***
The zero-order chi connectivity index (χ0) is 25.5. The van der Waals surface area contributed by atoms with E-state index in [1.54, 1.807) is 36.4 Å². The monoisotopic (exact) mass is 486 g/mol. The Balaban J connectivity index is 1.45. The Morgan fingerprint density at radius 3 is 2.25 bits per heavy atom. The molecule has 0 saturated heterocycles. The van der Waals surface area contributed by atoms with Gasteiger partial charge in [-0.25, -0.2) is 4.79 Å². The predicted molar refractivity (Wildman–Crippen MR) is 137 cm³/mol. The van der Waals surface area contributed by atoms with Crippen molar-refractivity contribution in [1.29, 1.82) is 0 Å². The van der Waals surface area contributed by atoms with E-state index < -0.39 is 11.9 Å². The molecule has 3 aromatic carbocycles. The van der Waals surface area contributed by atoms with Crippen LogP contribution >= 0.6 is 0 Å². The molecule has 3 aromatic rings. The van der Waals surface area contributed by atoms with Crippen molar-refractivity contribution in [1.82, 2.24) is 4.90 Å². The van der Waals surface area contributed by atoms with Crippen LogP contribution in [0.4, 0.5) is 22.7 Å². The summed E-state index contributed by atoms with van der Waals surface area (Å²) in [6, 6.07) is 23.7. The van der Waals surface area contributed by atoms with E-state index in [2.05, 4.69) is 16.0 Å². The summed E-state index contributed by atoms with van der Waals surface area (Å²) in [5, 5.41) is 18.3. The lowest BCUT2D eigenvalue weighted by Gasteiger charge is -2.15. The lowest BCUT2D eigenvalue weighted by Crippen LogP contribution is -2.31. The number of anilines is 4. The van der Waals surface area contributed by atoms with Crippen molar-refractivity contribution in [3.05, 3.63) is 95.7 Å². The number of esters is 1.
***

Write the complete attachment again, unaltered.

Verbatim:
The zero-order chi connectivity index (χ0) is 25.5. The van der Waals surface area contributed by atoms with E-state index in [1.54, 1.807) is 36.4 Å². The monoisotopic (exact) mass is 486 g/mol. The Balaban J connectivity index is 1.45. The Morgan fingerprint density at radius 3 is 2.25 bits per heavy atom. The molecule has 0 saturated heterocycles. The van der Waals surface area contributed by atoms with Gasteiger partial charge in [-0.25, -0.2) is 4.79 Å². The predicted molar refractivity (Wildman–Crippen MR) is 137 cm³/mol. The van der Waals surface area contributed by atoms with Crippen molar-refractivity contribution in [1.29, 1.82) is 0 Å². The van der Waals surface area contributed by atoms with E-state index < -0.39 is 11.9 Å². The molecule has 3 aromatic carbocycles. The van der Waals surface area contributed by atoms with Crippen LogP contribution >= 0.6 is 0 Å². The molecule has 3 aromatic rings. The van der Waals surface area contributed by atoms with Crippen molar-refractivity contribution in [1.82, 2.24) is 4.90 Å². The van der Waals surface area contributed by atoms with Crippen LogP contribution in [0.4, 0.5) is 22.7 Å². The summed E-state index contributed by atoms with van der Waals surface area (Å²) in [6, 6.07) is 23.7. The van der Waals surface area contributed by atoms with E-state index in [2.05, 4.69) is 16.0 Å². The summed E-state index contributed by atoms with van der Waals surface area (Å²) in [5, 5.41) is 18.3. The lowest BCUT2D eigenvalue weighted by Gasteiger charge is -2.15. The lowest BCUT2D eigenvalue weighted by Crippen LogP contribution is -2.31. The number of anilines is 4. The van der Waals surface area contributed by atoms with Crippen molar-refractivity contribution in [3.05, 3.63) is 95.7 Å². The number of esters is 1.